Nanoparticles filled with a drug that targets two genes that trigger melanoma could offer a potential cure for this deadly disease, according to cancer researchers. The treatment, administered through an ultrasound device, demonstrates a safer and more effective way of targeting cancer-causing genes in cancer cells without harming normal tissue.
"It is a very selective and targeted approach," said Gavin Robertson, associate professor of pharmacology, pathology and dermatology, Penn State College of Medicine. "And unlike most other cancer drugs that inadvertently affect a bunch of proteins, we are able to knock out single genes."
The Penn State researchers speculated that "silencing RNA" (siRNA) -- strands of RNA molecules that knock out specific genes -- could turn off the two cancer-causing genes and potentially treat the deadly disease more effectively.
"siRNA checks the expression of the two genes, which then lowers the abnormal levels of the cancer causing proteins in cells," explained Robertson, who is lead author of the paper appearing in the Sept. 15 issue of the journal Cancer Research.
In recent years, researchers have zeroed in on two key genes -- B-Raf and Akt3 -- that cause melanoma. B-Raf, the most frequently mutated gene in melanoma, produces the mutant protein, B-Raf, which helps mole cells survive and grow but does not form melanomas on its own.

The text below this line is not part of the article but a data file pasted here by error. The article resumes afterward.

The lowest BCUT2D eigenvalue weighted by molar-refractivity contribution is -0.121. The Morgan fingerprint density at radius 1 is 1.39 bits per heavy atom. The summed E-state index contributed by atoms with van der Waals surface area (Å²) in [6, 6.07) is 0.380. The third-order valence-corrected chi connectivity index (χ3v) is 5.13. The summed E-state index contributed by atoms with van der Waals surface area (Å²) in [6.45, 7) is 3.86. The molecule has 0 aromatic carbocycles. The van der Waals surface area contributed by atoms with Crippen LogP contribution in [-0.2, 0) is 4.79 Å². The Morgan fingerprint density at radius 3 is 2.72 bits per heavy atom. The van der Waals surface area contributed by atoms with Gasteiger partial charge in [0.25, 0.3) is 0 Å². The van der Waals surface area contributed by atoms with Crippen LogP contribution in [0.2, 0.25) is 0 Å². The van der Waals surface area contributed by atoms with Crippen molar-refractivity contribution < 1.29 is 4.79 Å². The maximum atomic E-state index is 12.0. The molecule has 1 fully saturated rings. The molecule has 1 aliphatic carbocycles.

Robertson and colleagues previously found that a protein called Akt3 regulates the activity of the mutated B-Raf, which aids the development of melanoma.
The drug in this study specifically targets Akt3 and the mutant B-Raf and does therefore not affect normal cells, added Robertson, who is also director of the Foreman Foundation Melanoma Therapeutics Program at the Penn State College of Medicine Cancer Institute.
However, while knocking out specific genes may seem like a straightforward task, delivering the siRNA drug to cancerous
|Contact: Amitabh Avasthi|